Rydberg’s table was not rejected in its entirely, however, and some of its features survive in the currently-accepted one. The separation of the lanthanide and actinide rare earth series from the main body of the table is a remnant of his dual 32-member periods. This separation also constitutes the major difference between the currently-accepted periodic table and that proposed by Larson. In the currently-accepted table two 15-element groups, the lanthanides (57–71) and actinides (89–103) occupy but a single space each. I.e., the element lanthanum, number 57, and the 14 elements that follow it, together occupy position 57 in the table; only with element 72 does the progression resume. Similarly actinium, number 89, and the 14 elements that follow it, together occupy position 89 in the table; only with element 104 does the progression resume. In other words, element 72 occupies the place where element 58 would be expected to appear, were it not for the anomalous properties of the lanthanides, and element 104 occupies the place where element 90 would be expected to appear, were it not for the anomalous properties of the actinides. In Larson’s table the lanthanides and actinides enjoy no special position; instead two different 1 S-element groups are given a special place—europium (63) to iridium (77), and americum (95) to what we might term “eka-iridium,” or element 109. We could term them the “europeanide” and the “americanides”—as in the case of the lanthanides and actinides, each of these groups of 15 elements could be said to occupy a single position in the table. In both arrangements, two groups of 15 elements are separated from the main body; these groups overlap in part (9 out of 15 of the elements in each of the groups are identical). Larson refers to the situation as follows (Nothing But Motion, p. 136): “The particular elements that are thus separated on the basis of the electric displacement are not the same ones that are treated separately in the conventional tables, but the general effect is much the same.” One would like to concur with this opinion; the fact that exactly two groups of 15 elements need to be treated separately in both systems is highly suggestive. A common explanation ought to be available; yet the fact remains that the lanthanide and actinide series do not coincide with the two groups treated separately in Larson’s table; in terms of Larson’s table, the lanthanide and actinide series begin and end 6 positions too early. That the lanthanides are not arbitrarily chosen and cannot be arbitrarily shifted up by 6 positions, is underscored by the history of the discovery of hafnium, element 72.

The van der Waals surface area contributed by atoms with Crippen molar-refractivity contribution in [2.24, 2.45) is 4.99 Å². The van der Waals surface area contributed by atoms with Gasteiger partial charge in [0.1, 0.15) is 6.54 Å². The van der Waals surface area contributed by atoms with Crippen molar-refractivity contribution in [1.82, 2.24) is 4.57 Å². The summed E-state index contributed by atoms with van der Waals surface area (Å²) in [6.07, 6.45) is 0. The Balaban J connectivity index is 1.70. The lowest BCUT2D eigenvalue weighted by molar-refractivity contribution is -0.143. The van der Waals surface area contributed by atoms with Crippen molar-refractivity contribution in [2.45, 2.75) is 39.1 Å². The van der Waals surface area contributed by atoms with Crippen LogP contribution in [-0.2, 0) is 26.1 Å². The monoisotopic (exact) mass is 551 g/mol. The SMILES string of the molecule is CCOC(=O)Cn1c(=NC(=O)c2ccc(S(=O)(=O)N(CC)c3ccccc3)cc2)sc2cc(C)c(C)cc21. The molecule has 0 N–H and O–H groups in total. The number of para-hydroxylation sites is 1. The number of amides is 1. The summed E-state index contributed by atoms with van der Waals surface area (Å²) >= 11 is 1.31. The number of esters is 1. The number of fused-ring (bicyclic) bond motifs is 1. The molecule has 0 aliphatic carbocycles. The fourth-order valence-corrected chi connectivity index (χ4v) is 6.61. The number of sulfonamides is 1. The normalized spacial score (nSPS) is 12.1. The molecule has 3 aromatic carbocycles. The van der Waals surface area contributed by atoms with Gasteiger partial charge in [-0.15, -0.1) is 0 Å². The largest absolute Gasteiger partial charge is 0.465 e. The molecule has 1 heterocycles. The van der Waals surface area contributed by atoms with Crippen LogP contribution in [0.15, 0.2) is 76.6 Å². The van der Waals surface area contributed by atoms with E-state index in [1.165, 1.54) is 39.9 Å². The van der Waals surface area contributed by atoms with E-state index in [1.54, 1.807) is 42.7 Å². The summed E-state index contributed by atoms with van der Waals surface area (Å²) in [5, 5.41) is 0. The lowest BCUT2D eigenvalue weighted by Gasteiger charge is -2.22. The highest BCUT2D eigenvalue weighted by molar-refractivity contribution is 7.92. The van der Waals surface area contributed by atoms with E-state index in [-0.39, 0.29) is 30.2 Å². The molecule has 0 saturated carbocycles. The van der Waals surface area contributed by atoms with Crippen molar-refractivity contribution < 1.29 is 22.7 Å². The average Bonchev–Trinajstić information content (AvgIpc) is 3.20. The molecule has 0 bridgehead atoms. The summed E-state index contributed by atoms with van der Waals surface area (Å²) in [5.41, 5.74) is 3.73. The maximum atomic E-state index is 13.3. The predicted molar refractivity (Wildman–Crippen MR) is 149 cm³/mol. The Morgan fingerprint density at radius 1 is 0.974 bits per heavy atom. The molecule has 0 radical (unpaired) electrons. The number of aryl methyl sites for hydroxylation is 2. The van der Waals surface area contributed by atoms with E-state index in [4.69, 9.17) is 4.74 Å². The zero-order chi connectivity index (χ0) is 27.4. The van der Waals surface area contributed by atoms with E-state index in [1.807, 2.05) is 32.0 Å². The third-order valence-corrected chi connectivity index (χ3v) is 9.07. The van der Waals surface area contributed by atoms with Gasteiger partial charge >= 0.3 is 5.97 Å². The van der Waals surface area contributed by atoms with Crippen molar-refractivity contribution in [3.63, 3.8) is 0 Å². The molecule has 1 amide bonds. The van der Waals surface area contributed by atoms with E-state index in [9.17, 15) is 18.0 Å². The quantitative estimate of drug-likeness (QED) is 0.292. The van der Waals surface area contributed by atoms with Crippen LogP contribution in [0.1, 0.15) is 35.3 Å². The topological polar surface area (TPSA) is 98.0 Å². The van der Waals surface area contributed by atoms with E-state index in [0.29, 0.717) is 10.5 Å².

In the spring of 1922 Niels Bohr predicted that element 72, which had not yet been discovered, would not belong to the rare earth series, as most chemists were then assuming,4 but would be a metal related to element 40, or zirconium. In fact, when the new element was found later the same year, it was identified in zirconium deposits, and closely resembled zirconium in its properties—it was named hafnium after the ancient name for Copenhagen, where the discovery was predicted and made. Bohr, who received his Nobel Prize that same year, included the notice of the discovery in his Nobel lecture—it was seen by him and by scientists at large as a vindication of his understanding of the atom. Whether or not this was really so—that is whether Bohr reached the conclusion that element 72 would not be a rare earth on the basis of his own recondite concepts of backfilling of the electron shells within the atom, or on the basis of a simple deduction from the structure of the periodic table as it stood at the time—the close affinity of zirconium and hafnium clinched the special position of the lanthanides. By the time Bohr made his deduction, element 73, or tantalum was known to be closely related to element 41, or niobium. Likewise element 74, or tungsten, was known to be closely related to element 42, or molybdenum. While the identities of elements 75 and 43 were not yet known, further down the table, the affinity of platinum (78) to palladium (46) was well known, as was that of gold (79) to silver (47). The question that Bohr successfully answered could be rephrased as follows: